Editor’s note: In advance of the May 6 election, the Daily Herald is asking candidates’ opinions about issues facing the district.
Candidates running for Killeen school board weighed in on the state’s new A-F evaluation system last week.
In emailed responses to the Daily Herald, some of the candidates said the Texas Education Agency needs to provide more clarity on the elements taken into account that help the state agency grade school districts and some said districts should be accountable.
The new school grading system will officially begin in August, but a preliminary set of grades was released to districts around the state in January. Killeen Independent School District received overall grades of: Student achievement — C, Student progress — B, Closing the gap — C and Postsecondary readiness — F.
Candidate Lan Carter said she appreciates the idea behind creating an easy-to-understand rating system, but she called the A-F system, in its current form, flawed.
“Military families relocate to new areas constantly and a primary concern with most parents is finding a home in a ‘good’ school district,” Carter said. “Often times, parents are confused at the various rating systems from the various states. Obviously, an A-F system seems easy enough to understand for most people.”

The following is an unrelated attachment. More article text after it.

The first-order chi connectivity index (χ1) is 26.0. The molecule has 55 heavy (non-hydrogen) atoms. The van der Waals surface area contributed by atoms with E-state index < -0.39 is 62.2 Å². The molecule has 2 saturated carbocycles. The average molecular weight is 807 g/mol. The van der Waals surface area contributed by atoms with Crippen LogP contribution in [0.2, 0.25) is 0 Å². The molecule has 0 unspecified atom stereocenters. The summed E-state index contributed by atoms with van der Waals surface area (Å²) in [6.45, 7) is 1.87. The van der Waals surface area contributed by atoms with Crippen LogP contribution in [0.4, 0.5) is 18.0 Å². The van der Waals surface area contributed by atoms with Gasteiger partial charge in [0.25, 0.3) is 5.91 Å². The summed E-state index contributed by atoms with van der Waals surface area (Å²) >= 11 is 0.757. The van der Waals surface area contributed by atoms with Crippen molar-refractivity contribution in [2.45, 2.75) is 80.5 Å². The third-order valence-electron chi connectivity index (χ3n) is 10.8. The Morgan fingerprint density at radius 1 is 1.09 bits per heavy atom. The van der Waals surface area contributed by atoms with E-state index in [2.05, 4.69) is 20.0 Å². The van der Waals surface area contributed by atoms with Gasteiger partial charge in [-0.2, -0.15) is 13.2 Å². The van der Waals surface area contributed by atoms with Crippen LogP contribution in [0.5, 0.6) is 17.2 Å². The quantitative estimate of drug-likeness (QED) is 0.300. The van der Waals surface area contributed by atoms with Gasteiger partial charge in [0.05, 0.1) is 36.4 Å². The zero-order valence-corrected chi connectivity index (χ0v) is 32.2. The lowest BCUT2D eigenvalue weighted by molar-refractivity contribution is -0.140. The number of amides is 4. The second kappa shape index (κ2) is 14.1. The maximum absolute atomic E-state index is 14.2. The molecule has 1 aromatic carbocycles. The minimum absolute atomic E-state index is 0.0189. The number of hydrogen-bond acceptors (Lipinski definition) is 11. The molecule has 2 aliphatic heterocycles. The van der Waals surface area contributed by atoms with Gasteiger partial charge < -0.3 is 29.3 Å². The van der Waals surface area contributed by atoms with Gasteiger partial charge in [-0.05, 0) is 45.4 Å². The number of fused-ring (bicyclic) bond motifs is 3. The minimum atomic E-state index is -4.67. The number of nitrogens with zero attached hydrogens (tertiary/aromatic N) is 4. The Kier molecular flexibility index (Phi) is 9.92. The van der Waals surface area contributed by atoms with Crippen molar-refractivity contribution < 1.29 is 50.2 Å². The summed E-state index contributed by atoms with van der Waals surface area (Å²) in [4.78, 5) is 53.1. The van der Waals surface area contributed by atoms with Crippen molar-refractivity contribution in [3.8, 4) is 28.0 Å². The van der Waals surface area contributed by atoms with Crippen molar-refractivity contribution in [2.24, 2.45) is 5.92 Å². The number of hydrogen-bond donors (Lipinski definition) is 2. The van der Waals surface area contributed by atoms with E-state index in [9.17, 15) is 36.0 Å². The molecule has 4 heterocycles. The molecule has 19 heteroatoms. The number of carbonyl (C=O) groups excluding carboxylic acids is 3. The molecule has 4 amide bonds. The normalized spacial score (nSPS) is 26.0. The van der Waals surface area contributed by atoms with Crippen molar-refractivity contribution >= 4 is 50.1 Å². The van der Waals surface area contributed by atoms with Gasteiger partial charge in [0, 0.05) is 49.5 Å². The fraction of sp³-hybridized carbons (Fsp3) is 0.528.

However, the A-F system is not as simplistic as it seems to be, Carter said. Once you look into the five domains and the calculations, it becomes difficult to call this rating system “transparent” or “simple,” she added.
“We’re trying to get away from putting so much emphasis on standardized testing and growth, yet it is used as a large component of the calculation,” Carter said. “It also fails to take into account poverty and learning.”
She said officials need to “scrap this system as it doesn’t take into account what students, educators, and staff do on a day to day basis. It doesn’t set schools on an even playing field.”
Candidate Steven Drayton said changes are needed to the current accountability system because of how they negatively affect teacher curriculum.
“From my research, I think that accountability ratings hinder the teacher’s ability to individualize lessons and push students to be better,” he said. “Districts should focus on meeting students at their individual levels and being what students need. The accountability ratings over-generalize and set arbitrary expectations without taking into account individual student needs, abilities, limitations and enrichment opportunities. Therefore, the system fails everyone ... The ratings does not take into effect the schools that have fewer resources. You cannot compare schools because they are not on equal footing.”
Candidate Gerald Dreher said the preliminary ratings should be taken very seriously.
“I believe that it is irresponsible to dismiss the results simply because the reporting system is not perfect,” Dreher said. “If a hospital were to receive these grades on an inspection there would be very serious repercussions. Similarly, I would expect that our educational leaders would take these results seriously and use them to drive meaningful change to provide better outcomes for our students.”